I agree with ZoraZane and Gatewood Neighbor. This story is really about mortgage holders (mostly banks) sidestepping the terms of their public bailout. The dramatics of a family in need got attention. But really this is a very important and highly disturbing legal issue. The right to own property…and not have it taken away via predatory lending, age, gender, health, ethnicity…the right to have your grievances heard by a jury of law (your peers) in a timely manner… very important legal rights.

  • jissy July 22, 2014 (11:59 am)

    Gatewood Neighbor: I am all for due process however, I think as a sign of good faith in that process on the part of the Barton’s that they should have/be continuing to pay their financial obligation as that process works itself out, either to their mortgage holder or in rent to the new owners. If the courts work the way they should (laughable of course) then they will be credited for those payments to whichever party they made them but the “system” and good faith should work in both directions.

  • Gatewood Neighbor July 22, 2014 (12:05 pm)

    Al and Heather – amen to your comments. Thanks for posting. Maybe your comments will help enlighten some of the others here.

  • Mark July 22, 2014 (12:06 pm)

    Dear Freeloaders,
    Come buy a house in Seattle. Or better yet, remortgage the home you own outright so you take some cash out to cover those pesky living expenses. Then you can bail on your obligations and the mayor and citizens will band together to keep your lending from making you pay. it’s AWESOME here!

    Yours Truly,

  • Eric July 22, 2014 (12:10 pm)

    Ex Westwood Resident. I highly doubt the same people who are saying the Barron´s should be kicked out have a soft spot for the illegal immigrants coming into the country.

  • wetone July 22, 2014 (12:51 pm)

    So even though KCSO says “Our departments stand is the eviction was completed, anyone reoccupying that house is committing a crime. At least Trespass, if not Burglary.”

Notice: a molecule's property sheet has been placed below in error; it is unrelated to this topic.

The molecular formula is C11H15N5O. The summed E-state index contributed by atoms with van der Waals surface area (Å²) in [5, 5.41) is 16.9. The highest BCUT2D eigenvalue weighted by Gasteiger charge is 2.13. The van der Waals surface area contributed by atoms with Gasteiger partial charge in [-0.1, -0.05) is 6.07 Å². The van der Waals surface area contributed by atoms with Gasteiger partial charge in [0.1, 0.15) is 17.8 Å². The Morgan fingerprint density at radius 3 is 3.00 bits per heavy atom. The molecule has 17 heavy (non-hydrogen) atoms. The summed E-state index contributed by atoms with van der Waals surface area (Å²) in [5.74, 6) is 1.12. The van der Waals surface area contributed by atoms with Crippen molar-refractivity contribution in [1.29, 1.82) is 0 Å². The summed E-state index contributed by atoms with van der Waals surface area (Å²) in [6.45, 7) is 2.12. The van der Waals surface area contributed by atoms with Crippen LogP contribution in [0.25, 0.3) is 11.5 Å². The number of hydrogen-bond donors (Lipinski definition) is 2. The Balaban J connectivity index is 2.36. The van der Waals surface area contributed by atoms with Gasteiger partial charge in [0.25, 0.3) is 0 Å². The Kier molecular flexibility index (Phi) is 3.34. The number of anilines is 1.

What legal grounds does Mayor Murray have for what he’s doing ? by not having the SPD get these people off someone else’s property ?

    Sure looks to me the new owners have very strong legal grounds to file suit against the Mayor and city. I also find it interesting how the news coverage is making this story sound. With little info except these people are being thrown out on the street with nothing. No mention of the money they were to receive over $100k along with how many months they had to move prior to all this. Maybe all the people so pro on this should open their doors for anyone to walk in and occupy your homes. Report back in a year let us know how it’s going.

  • sittingbird July 22, 2014 (12:52 pm)

    So, government is stepping in to head this off but are the very ones who tax people out of their homes, can you say hypocrites?

  • BookEmDano July 22, 2014 (12:52 pm)

    What a moral indignation! A severely disabled veteran who spent ’70-’74 in Vietnam being allowed to stay in his home of 61 years? Poor poor poor Triangle Properties. Has anyone thought of the profits they could make from tearing his home down, putting him into an over-burdened VA system, and making his wife homeless?


  • WestofJunction July 22, 2014 (12:53 pm)

    Since I do not have all of the facts, I will not offer an opinion one way or another. But I will offer advice. UNLESS you are in the financial industry, DO NOT take out a loan without hiring a lawyer to explain to you what exactly the terms of the mortgage are. That $500 + or – will be the best investment decision you will make.

  • 935 July 22, 2014 (12:53 pm)

    Being discussed on Dori Monson 97.3 right now…call in segment.

  • zark July 22, 2014 (12:58 pm)

    Quality Loan Service is owned by McCarthy and Hulthus, LLP
    McCarthy and Hulthus, LLP are a law firm, they represent lenders against home owners in bankruptcies and foreclosures.

    Quality Loan Services have been found guilty in a court of law for:
    Falsifying documents
    Intentionally and illegally moving their office to avoid client contact
    Selling an 83 year old demented woman’s home for $1 over her mortgage balance, while they had a signed contract in hand 11 days prior selling the home for FMV ($151,000 more) – they are simply criminals.

    So all you folks big on “fair play” and “I pay my bills” rhetoric – these guys, Quality Loan Service, are literally convicted criminals – you’re defending them – they’re convicted criminals. Are you intentionally standing up for the “big guy”? Do you own stock in QLS or Mc&M or something? Just a truly bizarre stance to take here – yay banks, lawyers and predatory forclosure chop shops? I – I dunno – it’s a very weird position to take, especially with such passion.